A health care system is like a ship that is constantly at sea. Unlike other “businesses” that choose to or must periodically come into port (shut down), that’s never an option for a health system.
Some periods of time are more challenging for health systems than others. Consider the very choppy waters they are sailing in today: a long-term, nationwide shortage of nurses and other health professionals, with thousands leaving the profession every day. Waves of COVID cases (with the fourth wave now cresting). A variety of financial challenges, ranging from the loss of many elective procedures during the pandemic to continued pressure on reimbursement costs from governmental and non-governmental payors.
Last but certainly not least, we must consider that national labor unions are enjoying the highest level of public support in 20 years, a presidential administration that has openly declared its support for labor, and the possibility of the most sweeping change to national labor law in several generations. It is truly a perfect storm.
This confluence of factors is especially challenging for hospitals and health systems seeking to remain entirely non-union or to minimize the presence or disruption of unions if labor has already established a foothold. Even in ordinary times, it takes a concerted effort to develop and align communications to help achieve these goals. Communicating with health care employees today involves more complexity than ever before.
This means that too often, many health systems’ employee communications simply aren’t set up to win. There are important building blocks every health system should have in place well before challenges from unions emerge. These include:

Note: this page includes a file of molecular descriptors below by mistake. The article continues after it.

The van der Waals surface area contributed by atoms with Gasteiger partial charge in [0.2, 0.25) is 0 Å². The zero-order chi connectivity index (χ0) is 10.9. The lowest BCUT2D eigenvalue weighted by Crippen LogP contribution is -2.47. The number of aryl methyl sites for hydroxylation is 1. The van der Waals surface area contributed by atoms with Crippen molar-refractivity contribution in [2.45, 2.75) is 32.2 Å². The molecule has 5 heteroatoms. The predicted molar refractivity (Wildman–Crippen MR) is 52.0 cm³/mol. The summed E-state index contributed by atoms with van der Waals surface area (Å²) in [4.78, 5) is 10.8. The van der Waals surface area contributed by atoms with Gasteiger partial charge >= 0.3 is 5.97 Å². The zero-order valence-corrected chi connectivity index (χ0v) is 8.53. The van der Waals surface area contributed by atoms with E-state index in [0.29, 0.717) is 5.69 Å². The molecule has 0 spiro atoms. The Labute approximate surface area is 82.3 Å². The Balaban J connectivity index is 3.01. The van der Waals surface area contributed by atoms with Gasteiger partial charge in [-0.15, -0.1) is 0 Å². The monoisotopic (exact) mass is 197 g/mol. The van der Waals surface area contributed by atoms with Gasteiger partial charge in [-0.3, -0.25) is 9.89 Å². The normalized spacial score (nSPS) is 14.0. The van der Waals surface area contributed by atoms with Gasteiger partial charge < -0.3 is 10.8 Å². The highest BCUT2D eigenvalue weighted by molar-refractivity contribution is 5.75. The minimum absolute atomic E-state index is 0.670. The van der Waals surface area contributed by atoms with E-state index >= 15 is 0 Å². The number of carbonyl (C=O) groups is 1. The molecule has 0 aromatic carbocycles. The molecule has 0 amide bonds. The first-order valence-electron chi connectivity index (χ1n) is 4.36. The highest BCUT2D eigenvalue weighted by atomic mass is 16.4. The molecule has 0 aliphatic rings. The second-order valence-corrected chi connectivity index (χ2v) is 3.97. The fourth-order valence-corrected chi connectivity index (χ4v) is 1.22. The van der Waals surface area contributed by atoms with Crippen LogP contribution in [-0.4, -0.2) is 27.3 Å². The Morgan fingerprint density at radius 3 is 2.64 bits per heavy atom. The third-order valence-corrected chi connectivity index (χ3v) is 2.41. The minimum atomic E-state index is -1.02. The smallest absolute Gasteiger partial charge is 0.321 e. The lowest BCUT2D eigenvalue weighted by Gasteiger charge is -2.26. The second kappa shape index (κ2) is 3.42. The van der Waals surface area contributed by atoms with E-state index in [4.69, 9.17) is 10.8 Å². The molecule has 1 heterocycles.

Help employees understand the business of health care. It would be a mistake to simply assume your employees understand your business model – especially if you don’t explain it to them. Employees need to know these factors before a union broadly challenges health system spending or asserts that you “can afford to spend more” on staffing, wages, or benefits.
Track and share benchmarking data. Too often, health systems struggle to consider, let alone show, how the wages and benefits they offer their employees compare with other health systems in their region. Accessing this kind of data is not only important in making sure your employees are fairly compensated, it also serves as proof of how much you value them. (Of course, if you find the data isn’t favorable, prioritize addressing this as soon as possible). All of this can play an important role in addressing the crucial recruitment and retention challenge, especially as hospitals around the country are experiencing an average 9.9% RN vacancy rate and an RN turnover rate of 18.7%. Similarly, it’s important to know, and tell your employees, how your health system is performing in other key metrics, such as mortality, safety of care, readmission, patient experience and timely and effective care. After all, employee actions (and inaction) – and, therefore, communications play a role in all of them.